First: allow me to apologize to everyone for straying from the main subject. This time, for the next week or so, the blogs will be dedicated to the iPad review.
That being said, I will likely also continue to blog about my culinary experiences in addition to the iPad blogs, so you’re all going to have plenty to read.
Maybe I should have been clearer in the former blog and actually written down the different parameters that will determine whether or not I keep the iPad. Then again, I was typing on it, which, as I mentioned, is not nearly as dreamy as you might think.
So, here we go.
The product: a 16 Gig Wi-Fi (Standard) iPad.
Aesthetics- how good it looks.
Functionality- how well it works; how fast it is
Usability- how much I can actually find a use for it.
Mobility- how easy it is to transport.
Apps- how good (or bad) the apps are for it; how pricy the apps are.
Negative points will be added for various problems, malfunctions, and difficulties. So far, there are few, but those few salient.
Last night, when I left my friend’s house and got home, I had almost determined that I would return the iPad. Today, I woke up and used it and have felt more optimistic about it. Then again, I haven’t done a terrible lot of typing on it today, either.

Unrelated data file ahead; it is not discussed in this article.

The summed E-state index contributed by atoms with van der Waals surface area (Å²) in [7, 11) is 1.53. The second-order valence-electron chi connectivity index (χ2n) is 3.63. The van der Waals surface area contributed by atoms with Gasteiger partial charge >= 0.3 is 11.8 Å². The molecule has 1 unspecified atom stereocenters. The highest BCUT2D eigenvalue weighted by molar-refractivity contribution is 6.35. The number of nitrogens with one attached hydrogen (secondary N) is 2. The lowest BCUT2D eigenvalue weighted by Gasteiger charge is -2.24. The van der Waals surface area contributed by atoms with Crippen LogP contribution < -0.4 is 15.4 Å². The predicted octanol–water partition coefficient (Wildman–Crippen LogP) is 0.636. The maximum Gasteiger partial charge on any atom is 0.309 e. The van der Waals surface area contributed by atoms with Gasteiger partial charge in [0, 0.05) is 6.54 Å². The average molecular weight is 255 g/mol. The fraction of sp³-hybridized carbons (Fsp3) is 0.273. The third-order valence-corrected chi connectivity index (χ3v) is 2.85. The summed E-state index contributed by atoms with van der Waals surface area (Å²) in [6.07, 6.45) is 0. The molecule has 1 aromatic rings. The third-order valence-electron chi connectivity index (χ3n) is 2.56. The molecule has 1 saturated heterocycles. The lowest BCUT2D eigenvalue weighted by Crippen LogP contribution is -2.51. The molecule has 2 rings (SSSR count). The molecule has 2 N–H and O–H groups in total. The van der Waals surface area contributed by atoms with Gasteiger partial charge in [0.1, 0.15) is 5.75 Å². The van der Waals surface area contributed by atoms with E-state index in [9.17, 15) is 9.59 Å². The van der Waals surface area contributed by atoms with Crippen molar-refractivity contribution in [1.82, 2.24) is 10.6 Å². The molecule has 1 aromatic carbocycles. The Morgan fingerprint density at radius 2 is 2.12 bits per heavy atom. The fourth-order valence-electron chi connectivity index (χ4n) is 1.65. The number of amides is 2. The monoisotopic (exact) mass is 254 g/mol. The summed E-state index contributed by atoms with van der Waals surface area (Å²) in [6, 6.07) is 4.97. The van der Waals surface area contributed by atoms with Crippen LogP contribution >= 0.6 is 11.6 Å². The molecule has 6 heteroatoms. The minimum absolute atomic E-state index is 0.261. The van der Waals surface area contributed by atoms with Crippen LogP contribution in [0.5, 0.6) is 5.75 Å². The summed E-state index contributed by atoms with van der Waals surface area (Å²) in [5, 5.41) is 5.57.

Day 1 Notes:
The Wi-Fi signal isn’t as strong as it could be. At work, it picked up a signal for two minutes, then dropped it. Let it be known that the weather was unpleasant- dreary, rainy, and that in this area, that always affects the quality of the signal. Also let it be known that the signal it was picking up was from the library, which is situated up the road from where I was actually standing.
My friends and I noticed that pictures looked exceptionally nice on the iPad.
Most of the free apps are worth downloading; a few of them were almost useless, including the one that was nothing but 8 digital photos of vegetables from Japan. The newspaper apps and the Epicurous app have a great design to them!
The NPR app- WOW. That’s all I’ve got to say.
Other notes include the extreme language-switching ability- yes, folks, you can change the language on the iPad to several world languages, and I don’t just mean English, Spanish, or French- I can even type in Japanese on it, which made the experience that much more positive.
I mentioned in the former blog the problem with typing. The keyboard feels slightly cramped, and certain punctuation that is frequently used (for instance, the apostrophe) isn’t immediately available. This is bothersome, especially since the apostrophe is more common than the exclamation point, which is available.
To play devil’s advocate: the keyboard has a period shortcut, whereby you simply tap the spacebar twice, and a period appears. Very good idea.
But I still miss my apostrophe.
Confusing aspects include trying to get one’s own PDFs, for instance, on to the iPad. I have a PDF reader- but I can’t figure out how to transfer them on to the iPad.
I’ll write more about the experience with iBook in the next blog, and give the Day 2 reviews.
Great day in the computing world!
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